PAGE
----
Sandusky started going to Fisher’s school, Central Mountain High School, and tried to get the boy out of class. School officials bent the rules for Sandusky, allowing him to get Fisher, the book said.
Fisher tried to avoid Sandusky, and he detailed an encounter one day he said he was being stalked by Sandusky.
Sandusky, in his car, had followed the boy’s bus and confronted Fisher when he got out. Fisher ran home, and Sandusky followed, eventually getting into a heated conversation with the boy’s mother, who later called her father.
Fisher eventually asked his mom how to find people registered as “sex weirdos” online.
The next day, the boy’s mother called the school and told the guidance counselor and principal about the exchange she had with her son. She said she had a bad feeling about how her son was acting out and that she didn’t want Sandusky to be allowed to take her son out of class anymore.
“I felt like I was getting resistance from both Karen (Probst, the principal),” Daniels wrote.
But Probst called her back a few hours later, and Daniels said the principal sounded as if she were in tears.
Daniels went to the school, where she found her son in tears. She asked him if Sandusky sexually assaulted him, and he replied yes.
Probst recommended they go home and think over what they said, but Daniels said she wanted to call the police, even swearing at Probst.
After that, Daniels drove with Fisher to the Clinton County CYS in Lock Haven, where Fisher was interviewed by psychologist Mike Gillum.
“When Mike and Aaron came out of the office a few hours later, I could tell by the look on Mike’s face that Aaron had told him something awful,” the mother wrote.
Fisher said he opened up to Gillum over time, and the abuse finally sunk in.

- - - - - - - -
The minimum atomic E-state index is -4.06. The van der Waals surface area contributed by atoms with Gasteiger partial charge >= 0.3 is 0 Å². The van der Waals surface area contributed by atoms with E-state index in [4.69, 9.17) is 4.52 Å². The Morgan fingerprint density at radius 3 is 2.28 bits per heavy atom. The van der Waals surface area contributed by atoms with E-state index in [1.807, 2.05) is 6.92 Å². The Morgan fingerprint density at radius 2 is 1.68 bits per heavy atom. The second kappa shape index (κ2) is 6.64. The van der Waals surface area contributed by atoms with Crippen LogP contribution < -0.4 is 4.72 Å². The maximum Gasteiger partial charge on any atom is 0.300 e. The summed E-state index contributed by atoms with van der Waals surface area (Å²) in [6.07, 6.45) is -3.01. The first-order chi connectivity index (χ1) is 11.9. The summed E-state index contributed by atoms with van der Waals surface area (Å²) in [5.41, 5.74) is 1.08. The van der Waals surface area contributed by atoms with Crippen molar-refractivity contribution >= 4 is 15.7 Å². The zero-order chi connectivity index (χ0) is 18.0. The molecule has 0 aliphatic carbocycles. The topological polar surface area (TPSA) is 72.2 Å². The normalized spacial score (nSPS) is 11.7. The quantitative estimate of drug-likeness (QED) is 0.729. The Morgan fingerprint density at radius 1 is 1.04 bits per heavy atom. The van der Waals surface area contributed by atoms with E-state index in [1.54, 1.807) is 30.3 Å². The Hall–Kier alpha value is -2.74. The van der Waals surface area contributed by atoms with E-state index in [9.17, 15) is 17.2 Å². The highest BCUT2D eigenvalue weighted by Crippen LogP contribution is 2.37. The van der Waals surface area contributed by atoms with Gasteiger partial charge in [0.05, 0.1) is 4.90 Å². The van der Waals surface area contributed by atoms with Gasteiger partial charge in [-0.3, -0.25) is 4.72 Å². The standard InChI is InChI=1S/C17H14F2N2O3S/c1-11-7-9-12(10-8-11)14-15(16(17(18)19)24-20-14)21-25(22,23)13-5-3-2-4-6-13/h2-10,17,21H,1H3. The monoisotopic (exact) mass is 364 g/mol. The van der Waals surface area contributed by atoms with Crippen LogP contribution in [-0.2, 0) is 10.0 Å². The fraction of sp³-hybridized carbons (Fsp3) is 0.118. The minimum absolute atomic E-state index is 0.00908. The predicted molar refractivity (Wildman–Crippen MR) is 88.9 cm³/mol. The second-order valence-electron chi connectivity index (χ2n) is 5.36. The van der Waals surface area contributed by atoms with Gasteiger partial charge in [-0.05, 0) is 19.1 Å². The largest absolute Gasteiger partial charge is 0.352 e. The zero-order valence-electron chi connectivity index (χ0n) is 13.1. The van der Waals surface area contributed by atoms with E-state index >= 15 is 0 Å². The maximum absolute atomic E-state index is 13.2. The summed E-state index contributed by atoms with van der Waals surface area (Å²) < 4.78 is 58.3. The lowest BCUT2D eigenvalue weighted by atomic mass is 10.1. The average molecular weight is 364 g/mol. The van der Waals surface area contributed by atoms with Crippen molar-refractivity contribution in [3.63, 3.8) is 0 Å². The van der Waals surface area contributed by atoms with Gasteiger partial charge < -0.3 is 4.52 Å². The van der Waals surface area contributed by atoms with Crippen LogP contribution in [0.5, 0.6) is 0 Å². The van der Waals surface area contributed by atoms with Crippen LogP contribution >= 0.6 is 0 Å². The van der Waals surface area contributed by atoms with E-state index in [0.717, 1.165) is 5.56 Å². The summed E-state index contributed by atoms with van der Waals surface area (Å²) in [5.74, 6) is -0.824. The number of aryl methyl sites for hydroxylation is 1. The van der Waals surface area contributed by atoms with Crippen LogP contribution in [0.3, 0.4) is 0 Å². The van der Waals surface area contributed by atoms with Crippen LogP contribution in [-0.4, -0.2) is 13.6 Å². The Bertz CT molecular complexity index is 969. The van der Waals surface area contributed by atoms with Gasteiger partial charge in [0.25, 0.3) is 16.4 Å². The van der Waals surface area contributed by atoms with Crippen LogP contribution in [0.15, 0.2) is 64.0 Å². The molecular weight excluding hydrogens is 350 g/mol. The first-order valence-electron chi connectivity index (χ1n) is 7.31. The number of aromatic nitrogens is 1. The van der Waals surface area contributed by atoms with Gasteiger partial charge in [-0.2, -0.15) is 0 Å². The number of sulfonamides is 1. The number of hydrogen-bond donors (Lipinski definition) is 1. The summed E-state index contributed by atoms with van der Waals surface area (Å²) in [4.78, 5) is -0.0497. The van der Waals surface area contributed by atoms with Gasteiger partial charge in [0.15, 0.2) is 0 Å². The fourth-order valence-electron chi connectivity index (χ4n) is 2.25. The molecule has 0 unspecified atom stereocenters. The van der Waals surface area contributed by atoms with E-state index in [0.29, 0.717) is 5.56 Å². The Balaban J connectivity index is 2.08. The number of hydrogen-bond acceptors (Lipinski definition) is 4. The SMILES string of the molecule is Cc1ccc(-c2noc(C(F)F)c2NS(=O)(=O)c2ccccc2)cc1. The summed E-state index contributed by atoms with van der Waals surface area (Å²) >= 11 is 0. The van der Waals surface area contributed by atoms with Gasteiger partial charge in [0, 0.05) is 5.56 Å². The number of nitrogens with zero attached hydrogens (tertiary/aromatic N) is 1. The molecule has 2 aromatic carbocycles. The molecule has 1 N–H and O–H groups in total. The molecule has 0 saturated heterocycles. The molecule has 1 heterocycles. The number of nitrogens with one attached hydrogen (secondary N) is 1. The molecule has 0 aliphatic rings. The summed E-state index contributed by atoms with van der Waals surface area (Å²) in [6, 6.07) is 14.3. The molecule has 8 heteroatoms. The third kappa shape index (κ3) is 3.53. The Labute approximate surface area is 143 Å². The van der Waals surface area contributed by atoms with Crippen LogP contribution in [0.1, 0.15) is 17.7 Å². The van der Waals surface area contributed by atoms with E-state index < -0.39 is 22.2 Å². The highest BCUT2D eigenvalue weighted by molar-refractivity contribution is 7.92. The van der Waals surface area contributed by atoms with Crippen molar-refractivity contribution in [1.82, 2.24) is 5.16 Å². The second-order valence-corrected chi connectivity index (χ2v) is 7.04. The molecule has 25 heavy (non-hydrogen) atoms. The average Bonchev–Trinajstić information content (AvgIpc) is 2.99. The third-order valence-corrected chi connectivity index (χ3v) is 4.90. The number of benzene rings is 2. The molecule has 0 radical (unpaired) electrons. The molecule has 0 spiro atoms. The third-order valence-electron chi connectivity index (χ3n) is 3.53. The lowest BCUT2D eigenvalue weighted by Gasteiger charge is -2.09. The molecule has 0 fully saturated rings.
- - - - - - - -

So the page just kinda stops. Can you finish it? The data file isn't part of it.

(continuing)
Gillum wrote in the book that the school had a “deplorable response” to Fisher’s complaint and that it was “rife with favoritism when it came to Sandusky,” who had been a volunteer coach for the school’s football team and was allowed by Assistant Principal Steve Turchetta to take Fisher out of class.
Gillum said the school officials didn’t call CYS until after Daniels said that’s where she was headed.
“I knew now that the only reason they called was that Aaron had made a report to them of alleged abuse and the omission of a phone call to us would have looked really bad for them after the fact,” Gillum wrote. “They were covering their collective ass.”
Gillum wrote he became frustrated with as the investigation dragged on and new lead investigators from the state police were brought in one after another. He said Fisher had difficulties in front of the grand jury and had to testify again after the grand jury wanted more details than he provided on his first visit.
Gillum praised lead prosecutor Joseph E. McGettigan III, who took over for Jonelle Eshbach after the indictment in November.
As for Fisher, he said he won’t let what happened to him hold him back in life. He wants to go to college and possibly become a state trooper or major in history.
“I have a lot of plans, backup plans, and dreams,” he wrote. “And I’m going to chase my dreams, and all the nightmares be damned.”
Mike Dawson can be reached at 231-4616. Follow him on Twitter @MikeDawsonCDT